Principal's Message

Message from the Principal: Brother Eric Ali-- When guiding our children toward proper Islamic character, we must remember that part of being a wise teacher or parent is being kind and gentle with our children. During the time of the Prophet (saw), a Bedouin urinated in the masjid. Immediately the Prophet’s companions rushed toward the man to beat him. But the Prophet (saw) told them to leave him alone. After the man finished urinating, the Prophet (saw) told him, “Verily, filth and urine are not permitted in these masjids. Indeed, it is for the remembrance of Allah.” The Messenger said to his companions, “I was sent to make things easy, and I was not sent to make things difficult.” And he poured a bucket of water over the urine. Even though our children were raised in Islam, eventually they will have to choose to be Muslims. Let’s help make the proper decision easy for them.-- Al-Madinah School: 1635 South Saint Andrews Place, Los Angeles, California 90019-- madina@pacbell.net (1-323) 296-5961

Monday, June 13, 2011

How to Potty Train Your Toddler By: Grandma Jeddah

 

Potty training can be a challenging part of raising a toddler. The good news is that with a little patience, time and a few special tricks your son or daughter will soon be able to use the potty on his or her own.

Believe it or not, 2 - 2 ½ years of age is a good time to begin potty training. Many mothers are eager to potty train their child because they may have a friend or family member whose child has learned at a younger age. But all children are different. Some may be ready earlier. Don’t be overly concerned if your child isn’t.

Some kids do show signs of wanting to learn sooner than 2 – 2 ½ years. They might pull at their diaper as soon as they’ve finished urinating or defecating. But there's nothing wrong with waiting until after 2 years old or even 3 years old to potty train. Starting when your child is ready and no sooner is the best way to make potty training easier for both you and your child. This is the first important step toward successful potty training.

The second thing you want to do is make sure your child’s potty is comfortable for him. A potty that may have been the right size for your older child might be too high for a different child to sit on. You want him to be able to sit down and get up by himself easily.

The third thing you want to do is let him walk around without his pants off throughout the training process. This way you will know when he’s about to use it. Then you can quickly set him on the potty. Explain to him what the potty is for and whenever you see him about to pee pee or poo poo, set him on the potty.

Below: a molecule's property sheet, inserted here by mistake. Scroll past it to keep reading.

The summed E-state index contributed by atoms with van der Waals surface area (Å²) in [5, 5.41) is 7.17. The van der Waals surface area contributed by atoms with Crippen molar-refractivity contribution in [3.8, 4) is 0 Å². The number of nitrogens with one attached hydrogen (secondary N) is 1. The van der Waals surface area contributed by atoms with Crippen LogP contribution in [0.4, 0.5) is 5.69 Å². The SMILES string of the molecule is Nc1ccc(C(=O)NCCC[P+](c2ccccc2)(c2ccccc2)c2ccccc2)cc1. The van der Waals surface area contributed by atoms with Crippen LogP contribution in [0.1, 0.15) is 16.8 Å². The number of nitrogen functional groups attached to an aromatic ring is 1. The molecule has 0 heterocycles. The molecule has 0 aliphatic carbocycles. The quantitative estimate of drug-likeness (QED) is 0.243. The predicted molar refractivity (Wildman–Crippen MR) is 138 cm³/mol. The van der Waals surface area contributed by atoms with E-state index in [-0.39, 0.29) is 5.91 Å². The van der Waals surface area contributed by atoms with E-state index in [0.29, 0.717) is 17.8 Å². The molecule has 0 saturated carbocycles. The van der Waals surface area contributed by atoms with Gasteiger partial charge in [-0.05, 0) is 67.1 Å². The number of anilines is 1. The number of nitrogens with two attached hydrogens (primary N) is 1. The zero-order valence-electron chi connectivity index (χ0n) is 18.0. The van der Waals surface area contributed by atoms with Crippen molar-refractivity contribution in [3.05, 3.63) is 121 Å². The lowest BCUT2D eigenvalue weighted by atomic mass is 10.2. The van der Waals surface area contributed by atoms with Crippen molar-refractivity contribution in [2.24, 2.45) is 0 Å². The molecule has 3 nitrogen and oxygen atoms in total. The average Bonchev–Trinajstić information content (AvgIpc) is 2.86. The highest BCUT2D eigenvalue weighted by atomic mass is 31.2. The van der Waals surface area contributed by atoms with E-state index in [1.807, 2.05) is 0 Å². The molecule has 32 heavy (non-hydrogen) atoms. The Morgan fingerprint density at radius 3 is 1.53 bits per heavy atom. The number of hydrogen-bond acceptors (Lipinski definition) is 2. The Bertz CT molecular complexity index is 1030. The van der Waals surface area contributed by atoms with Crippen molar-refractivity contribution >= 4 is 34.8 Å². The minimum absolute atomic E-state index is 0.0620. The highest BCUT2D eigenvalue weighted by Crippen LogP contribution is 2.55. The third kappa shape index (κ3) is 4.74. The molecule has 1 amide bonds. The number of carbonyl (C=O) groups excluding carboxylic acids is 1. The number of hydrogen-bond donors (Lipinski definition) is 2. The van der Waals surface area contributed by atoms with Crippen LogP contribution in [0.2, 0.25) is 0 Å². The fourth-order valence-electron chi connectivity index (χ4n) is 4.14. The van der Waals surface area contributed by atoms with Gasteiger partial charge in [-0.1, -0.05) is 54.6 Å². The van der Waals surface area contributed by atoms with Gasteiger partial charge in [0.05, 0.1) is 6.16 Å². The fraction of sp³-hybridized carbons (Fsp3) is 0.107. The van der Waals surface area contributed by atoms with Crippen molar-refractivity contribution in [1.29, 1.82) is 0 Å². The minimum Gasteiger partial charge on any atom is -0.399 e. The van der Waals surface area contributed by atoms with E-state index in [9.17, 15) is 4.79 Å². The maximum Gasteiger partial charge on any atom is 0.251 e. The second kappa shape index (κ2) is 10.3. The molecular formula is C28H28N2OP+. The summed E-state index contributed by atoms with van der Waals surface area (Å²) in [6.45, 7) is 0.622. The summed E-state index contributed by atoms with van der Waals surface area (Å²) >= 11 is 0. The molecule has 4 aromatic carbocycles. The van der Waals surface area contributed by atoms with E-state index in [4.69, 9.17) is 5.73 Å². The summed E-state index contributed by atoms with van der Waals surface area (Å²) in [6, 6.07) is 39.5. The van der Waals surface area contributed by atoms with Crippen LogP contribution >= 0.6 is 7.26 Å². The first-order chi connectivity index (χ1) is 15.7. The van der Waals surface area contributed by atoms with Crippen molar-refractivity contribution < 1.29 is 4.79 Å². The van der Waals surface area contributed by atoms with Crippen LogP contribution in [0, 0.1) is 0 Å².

The fourth thing you can do is fill him up with water then set him on the potty. Get out his favorite book and read it to him. Or get the puzzles out or some game or other form of entertainment. Use these things to pass the time with him while he’s sitting on the potty. When you notice him relieving himself, make a big deal by jumping up and down, clapping your hands and hugging and kissing him. "Hassan pee peed on the potty! Hassan pee peed on the potty—good boy!"

This fifth step is something that I rarely recommend. But I know how stressful and frustrating an event potty training can be. It’s a period when many parents lose their patience with their children. So I make this special exception for potty training. Use candy as an incentive.

Get a bag of skittles or M&M’s pieces or some other bag of candy that has tiny soft pieces. Whenever Hassan uses it on the potty, jump for joy as in step four, but also give him 1 piece of candy. Make sure you tell him why he’s getting it. "You pee peeped on the potty, Hassan, you get a candy!" This method has worked wonders with my kids."

In general, look at two weeks or less for training your child. If it goes much longer than that, I’d suggest taking a break for about a month or so then starting the process over again.

Another important thing is to make du’a for success and patience. That’s number 6.

Let’s summarize the steps.
Don’t be concerned if other kids are trained earlier than your child. And 2 ½, is a good age to start training, although some kids may show signs of readiness at an earlier age.
1. Start when your child is ready.
2. Make sure the potty fits him comfortably so he can sit down and get up by himself.
3. Let him walk around the house without pants so you can catch him relieving himself.
4. Reward him with praise
5. Reward him with pieces of candy
6. Make du'a for success and patience
For more information on making obeying easier and discipline simpler without hitting, shouting or shaming, visit Grandma Jeddah’s website at: www.grandmajeddah.com

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